A podded future
One of the most notable aspects of the new generation of RoPax ferries, which could secure the immediate future of shipbuilding in Northern Ireland is the selection of electric propulsion using podded drives. Furthermore, unlike the vast majority of pods ordered to date for cruise liners, offshore vessels, icebreakers and other types, the favored system is based on water-cooled rather than aircooled propulsors. The significance of this is the additional space-saving rendered within the ship's aft-end, a vital consideration in RoRo vessels where efficient stern loading and discharge is critical to fast-turnaround performance.
Formalization of Harland & Wolffs contract for a series of 625-ft. (190 m) RoRo passenger vessels, employing a Norwegian-developed, 27-knot ship design, would provide a new reference for all-German technology manifested in the Siemens-Schottel Propulsor (SSP). While the Azipod and Mermaid outboard electric drives have set the pace in recent years, the SSP is now coming into its own, bringing the concept of podded propulsion to new segments of the market.
Following the breakthrough order for a 5.1-MW unit on a 19,000-dwt Swedish petrochemical tanker newbuild in China, SSP podded electric drives have been selected by German TT-Line for its new class of Baltic ferries. They have also been specified for Costa cruise ship rebuild and COSCO heavylift vessel new-construction projects.
The particular merits of the system in the context of efficient RoRo design have also been underscored by Fin- cantieri's nomination of the twin SSP units for a proposed new type of large passenger RoRo ferry.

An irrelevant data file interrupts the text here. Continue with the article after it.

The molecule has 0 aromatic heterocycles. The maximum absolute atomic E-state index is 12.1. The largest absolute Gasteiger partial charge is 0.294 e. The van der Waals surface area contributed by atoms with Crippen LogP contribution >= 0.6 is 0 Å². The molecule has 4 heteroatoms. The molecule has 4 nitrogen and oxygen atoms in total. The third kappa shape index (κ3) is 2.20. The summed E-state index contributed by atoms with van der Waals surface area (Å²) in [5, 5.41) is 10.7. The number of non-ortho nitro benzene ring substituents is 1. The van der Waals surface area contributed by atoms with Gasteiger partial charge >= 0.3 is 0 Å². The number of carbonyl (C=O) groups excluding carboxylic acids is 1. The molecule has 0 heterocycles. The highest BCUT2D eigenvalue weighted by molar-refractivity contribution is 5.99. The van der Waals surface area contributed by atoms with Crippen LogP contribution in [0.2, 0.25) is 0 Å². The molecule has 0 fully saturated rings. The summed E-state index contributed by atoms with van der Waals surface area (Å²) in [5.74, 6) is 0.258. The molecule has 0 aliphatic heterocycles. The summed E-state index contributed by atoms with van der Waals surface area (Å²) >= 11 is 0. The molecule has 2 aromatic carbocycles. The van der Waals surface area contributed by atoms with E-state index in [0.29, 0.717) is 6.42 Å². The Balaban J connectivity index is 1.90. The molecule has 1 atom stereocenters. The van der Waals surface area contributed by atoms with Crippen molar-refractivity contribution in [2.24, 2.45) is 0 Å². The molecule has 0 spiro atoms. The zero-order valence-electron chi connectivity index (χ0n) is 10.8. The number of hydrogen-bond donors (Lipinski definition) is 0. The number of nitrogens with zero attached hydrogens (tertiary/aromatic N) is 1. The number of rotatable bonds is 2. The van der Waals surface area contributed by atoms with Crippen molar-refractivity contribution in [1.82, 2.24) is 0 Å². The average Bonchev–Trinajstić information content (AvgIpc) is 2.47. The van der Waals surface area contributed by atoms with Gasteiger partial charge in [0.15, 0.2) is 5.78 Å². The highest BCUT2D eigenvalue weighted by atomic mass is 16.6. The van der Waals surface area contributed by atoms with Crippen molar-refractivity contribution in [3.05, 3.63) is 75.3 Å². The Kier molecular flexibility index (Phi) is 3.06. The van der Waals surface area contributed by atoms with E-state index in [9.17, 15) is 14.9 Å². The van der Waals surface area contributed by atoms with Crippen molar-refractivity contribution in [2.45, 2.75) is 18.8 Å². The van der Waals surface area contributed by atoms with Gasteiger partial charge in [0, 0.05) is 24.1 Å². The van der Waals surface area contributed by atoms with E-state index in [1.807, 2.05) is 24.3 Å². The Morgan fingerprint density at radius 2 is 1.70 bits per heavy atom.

Unlike its contemporaries, SSP is based on a permanent-magnet motor (PEM), proven in naval applications.
Heat generated inside the drive is transferred direct to the surrounding seawater, requiring the smallest possible void space within the stern section of the vessel.
By contrast, pod systems using conventional electric motors require internal air cooling, necessitating space for coolers in the after part of the hull.
Harland & Wolffs order from Seamasters International of the Bahamas is subject to intervention aid, financing and guarantees. The provisional agreement spans four vessels of the 6,500-dwt Atlantic 4000 class, formulated by Oslo-based SeaTrade, and carries options on fifth and sixth ships. The diesel-electric podded propulsion system is one contributor to the 15-20 percent improved fuel efficiency claimed for the Atlantic 4000 relative to competing designs. The other main influences are reduced steelweight, optimized hull lines, and special load sharing software controlling the main engines.
Other stories from July 2000 issue
- Vessel Safety Takes Center Stage page: 8
- A podded future page: 10
- ABS Introduces SafeShip page: 12
- RINA Sets New Green Standards page: 15
- Heightened Scrutiny On Ship Scrapping page: 16
- Cascade General Gets Crystal Harmony Back In Sync page: 20
- Sri Lanka Diving Team Goes Beneath The Surface page: 20
- Crowley Delivers Second Of Three Part Tug Series page: 23
- Celebrity Links Its Past To Its Future With Millennium page: 26
- Gas Turbine v. Diesel Debate Heats Up With Delivery of New Millennium page: 29
- McNeece Design Stresses Security page: 31
- Station 12 Strives To Corner Satcom page: 32
- Satellite Communications page: 34
- GOM: Number Of Floating Production Systems Projected To Rise page: 36
- FGH moves to get house in order page: 41
- German Yard Implements Nupas-Cadmatic page: 43
- Autoship Upgrades Several Products page: 43
- Yachting Consult Releases New MasterSHIP 200 page: 47
- Mack Powers Into Maritime Market page: 48
- Marine Diesel Propulsion: Where Less Is More page: 51
- Halter Responds To Venezuelan Navy Needs page: 57
- Bollinger-Built Tornado Kicks Up A Storm page: 57